Hi, I’m nick from australiannativebee.com Today I’m going to show you two different types of splits you can do if you have an Existing hive That’s Fairly strong The first is (Exchanging boxes) and this is quite a common sort of split And most boxes are designed to be split this way The first thing you want to check is to see whether the box is really full This one has a clear panel and so I can check that quite easy This is the entrance of the new box and I’ve put a screen over it to keep the bees in and also on the inside of it. I’ve put Native Beeswax around the hole and this will help the bees make an entrance tunnel at a later date The first thing you’ll need to do is undo the straps or the tie downs holding your old full Box Together. I Like to use a propolis chisel or wax chisel to pop the boxes apart because it’s fairly subtle on the open This is actually a Downunder box designed by Dean Haley. It has the honey super at the base of the box I Won’t be touching the honey super today I’m just interested in where the brood is positioned between these two top boxes This box has plywood separators, and you can see they’ve worked quite. Well here. I’m Looking for some queen cells now, and they’re usually situated on the edge of the brood with Tetragonula Carbonaria You can see one up here. It’s a larger cell and also there’s one down here on the edge it’s very important to make sure both halves of the box have an even amount of Brood and The remaining box there has a good amount of brood and it also has two queen cells When doing a split like this you’re taking half the brood and therefore half the “Age of Brood” Meaning there’s going to be a slump in bee numbers When the eggs that are supposed to be there go to hatch, and they’re not there Here I’m sitting the new frame on top of the box Making sure nothing’s in the way because I don’t want pests coming in through that crack between the boxes So I want it nice and tight Place the frame down gently and make sure you blow any bees out of that crack because you don’t want to squash any That’s just bad beekeeping place the honey super on top of the top box and Get ready to tape it up. Here’s what the honey super looks like Now the old frame that came off this box that keys into your new box And you will have made a new colony just by swapping box frames around The last step is to use some tape and run around those cracks in the boxes because syrphid fly Phorid fly and hive beetle all love to get into native boxes that have just been split Where you have broken honey pots and broken Pollen pots After use it around and taped up your box use some warm soapy water to wipe down Any honey or Pollen off the outside of the box Because dean’s box had the entrance hole at the top and my new box has the entrance hole at the bottom I’ll need to drill a new entrance hole for this box and The job will be done The next transfer, we’ll be doing is transferring bees from the smaller box to a larger box in some cases this will work The process is going to be relatively simple we’re simply going to cut out the top section of a box and put it into the new Box I Have already made sure there’s some queen cells in this brood so should take off and make a good colony again, I’m using the propolis chisel and I don’t want to squash any bees. So I’m just slowly working my way around as to just push them out of the way Now I’m going to lift it up put it on top of another box frame so that the brood isn’t being squashed on the ground And I’m going to cut around the edges of this box. So the whole nest structure can be removed as one Have a look at all these bees on the underside of the clear panel Don’t throw this clear panel away because there’s a lot of useful resins on the underside of that that the bees will need Even though this part of the film is in fast-forward you can see how slowly I’m working along the edge This is so the bees have time to move out of the way and don’t get cut in half while you’re cutting the nest structure Once you’ve cut all the way around the nest structure it should lift out and you can place the whole nest structure into your new box Try to Avoid putting any broken honey or pollen pots in I can’t stress this enough Unless you want pests descending on your hive like the angels of hell. Do not do this Once you’ve checked everything is good make sure the nest structure isn’t touching the sides of any of your new box this way the bees can get around and make any necessary repairs to the Nest I Usually will give the bees three days in a room inside my house that way no pests can get to them After the three days up, I will reduce the entrance hole so that only one bee can enter an exit This will give them time to finish their entrance Tube and ward off any pests that might want to enter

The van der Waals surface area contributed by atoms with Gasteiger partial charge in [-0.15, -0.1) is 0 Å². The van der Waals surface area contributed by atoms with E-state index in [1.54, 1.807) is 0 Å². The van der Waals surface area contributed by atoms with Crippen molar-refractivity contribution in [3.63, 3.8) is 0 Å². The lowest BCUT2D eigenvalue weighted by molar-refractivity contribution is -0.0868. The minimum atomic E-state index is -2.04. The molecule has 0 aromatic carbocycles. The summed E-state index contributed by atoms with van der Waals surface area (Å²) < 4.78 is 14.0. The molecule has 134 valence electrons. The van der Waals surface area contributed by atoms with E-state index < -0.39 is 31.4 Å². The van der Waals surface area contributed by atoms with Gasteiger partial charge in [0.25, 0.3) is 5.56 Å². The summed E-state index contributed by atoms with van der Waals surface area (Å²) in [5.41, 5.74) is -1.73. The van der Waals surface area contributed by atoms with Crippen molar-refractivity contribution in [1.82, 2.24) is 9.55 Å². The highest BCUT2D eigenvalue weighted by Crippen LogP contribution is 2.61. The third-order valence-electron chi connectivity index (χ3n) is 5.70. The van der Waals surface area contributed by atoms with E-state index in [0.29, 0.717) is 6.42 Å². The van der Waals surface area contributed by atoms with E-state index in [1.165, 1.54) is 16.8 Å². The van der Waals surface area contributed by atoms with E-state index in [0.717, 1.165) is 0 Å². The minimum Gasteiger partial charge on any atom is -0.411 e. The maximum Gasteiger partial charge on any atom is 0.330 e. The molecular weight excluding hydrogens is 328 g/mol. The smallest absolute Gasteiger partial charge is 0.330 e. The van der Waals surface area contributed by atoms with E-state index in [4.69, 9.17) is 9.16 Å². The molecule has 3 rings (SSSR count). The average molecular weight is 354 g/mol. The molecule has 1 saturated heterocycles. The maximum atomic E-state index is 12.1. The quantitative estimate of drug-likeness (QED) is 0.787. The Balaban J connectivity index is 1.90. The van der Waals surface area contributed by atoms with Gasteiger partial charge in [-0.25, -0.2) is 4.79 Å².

Honey bees – Natural History 2